China, The Vatican, And Ireland

Pope Benedictus XVI at a private audience (Jan...
I'll Get You For This, Kenny

This is priceless. Our Taoiseach‘s recent outburst against the Vatican has been taken up by the official Chinese media – which is not really a different thing from the Chinese government – in support of its campaign against the Catholic Church.

What campaign? Well basically, the government think they should appoint Catholic priests, rather than the Catholic hierarchy. Much as they have an ‘official’ Dalai Lama, etc. Ain’t that an interesting idea?

Wow, I really don’t know which way to jump on this one. Much as I think the Vatican should basically not do anything anywhere at all, a state-appointed priesthood is an extraordinarily totalitarian idea.

Well OK, the English invented it. But that was back when England was really very totalitarian. It’s as opposite to the separation of church and state as is possible. On the other hand, I think it would be great if Catholics in Ireland cut ties with Rome.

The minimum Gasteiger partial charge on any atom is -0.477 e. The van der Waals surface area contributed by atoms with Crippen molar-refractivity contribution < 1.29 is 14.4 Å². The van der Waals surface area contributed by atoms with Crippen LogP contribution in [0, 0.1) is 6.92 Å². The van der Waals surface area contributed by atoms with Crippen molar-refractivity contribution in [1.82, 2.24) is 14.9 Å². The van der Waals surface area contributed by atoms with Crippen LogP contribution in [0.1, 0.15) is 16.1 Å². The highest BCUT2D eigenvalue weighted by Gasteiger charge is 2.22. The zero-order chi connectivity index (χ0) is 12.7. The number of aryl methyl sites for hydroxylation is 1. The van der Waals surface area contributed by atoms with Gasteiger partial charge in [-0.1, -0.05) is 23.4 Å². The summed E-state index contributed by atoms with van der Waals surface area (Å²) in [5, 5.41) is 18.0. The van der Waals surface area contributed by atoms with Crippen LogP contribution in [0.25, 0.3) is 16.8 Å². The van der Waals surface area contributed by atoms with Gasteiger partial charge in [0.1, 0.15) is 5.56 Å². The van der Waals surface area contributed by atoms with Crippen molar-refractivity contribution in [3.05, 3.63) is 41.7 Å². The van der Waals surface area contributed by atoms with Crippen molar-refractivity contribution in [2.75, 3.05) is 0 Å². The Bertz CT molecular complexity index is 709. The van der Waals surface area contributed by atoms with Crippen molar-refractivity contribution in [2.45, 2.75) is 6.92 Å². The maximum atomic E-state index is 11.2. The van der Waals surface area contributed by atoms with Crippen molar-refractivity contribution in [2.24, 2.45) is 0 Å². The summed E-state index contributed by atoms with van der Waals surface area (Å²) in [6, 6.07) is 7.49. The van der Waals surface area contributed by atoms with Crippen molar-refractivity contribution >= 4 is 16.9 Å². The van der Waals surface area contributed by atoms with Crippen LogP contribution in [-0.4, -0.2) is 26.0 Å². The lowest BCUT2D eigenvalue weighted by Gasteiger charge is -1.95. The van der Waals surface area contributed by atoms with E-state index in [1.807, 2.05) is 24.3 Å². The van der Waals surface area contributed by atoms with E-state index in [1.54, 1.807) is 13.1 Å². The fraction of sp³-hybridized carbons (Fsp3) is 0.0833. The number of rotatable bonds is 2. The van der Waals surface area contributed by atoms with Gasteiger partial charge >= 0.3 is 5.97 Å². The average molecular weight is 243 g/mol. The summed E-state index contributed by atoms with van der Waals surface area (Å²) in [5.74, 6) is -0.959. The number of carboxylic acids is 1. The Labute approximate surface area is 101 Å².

It’s a power struggle between two quite different yet equally objectionable powers – when I think about, probably the two most powerful absolutist regimes on Earth. And now Enda Kenny is caught in the middle.

Maybe I’ll just get some popcorn and enjoy this one.

Vatican City Limits

From Roma with love
Ideally, it should be in a hollowed-put volcano

What I hate about the Vatican is their holier-than-thou attitude. It may not pretend that it’s above error, but it continuously insists, to us and to itself, that even if it does on occasion do harm it ultimately achieves a greater good.

Look closely at the logic of that. The more harm the Vatican does therefore – whether it be protecting paedophiles from the law or impeding the prevention of AIDS – the more good it must be doing. The benefit of its existence must outweigh these ephemeral evils. To think otherwise would be to confront a truly appalling vista.

And if the good the church does must inevitably outweigh the bad, then preserving it and its power in the world must surely be worth more than the safety of a child. Or any number of children.

This kind of ruthless logic is what makes religious organisations last for thousands of years while kingdoms and empires rise and fall.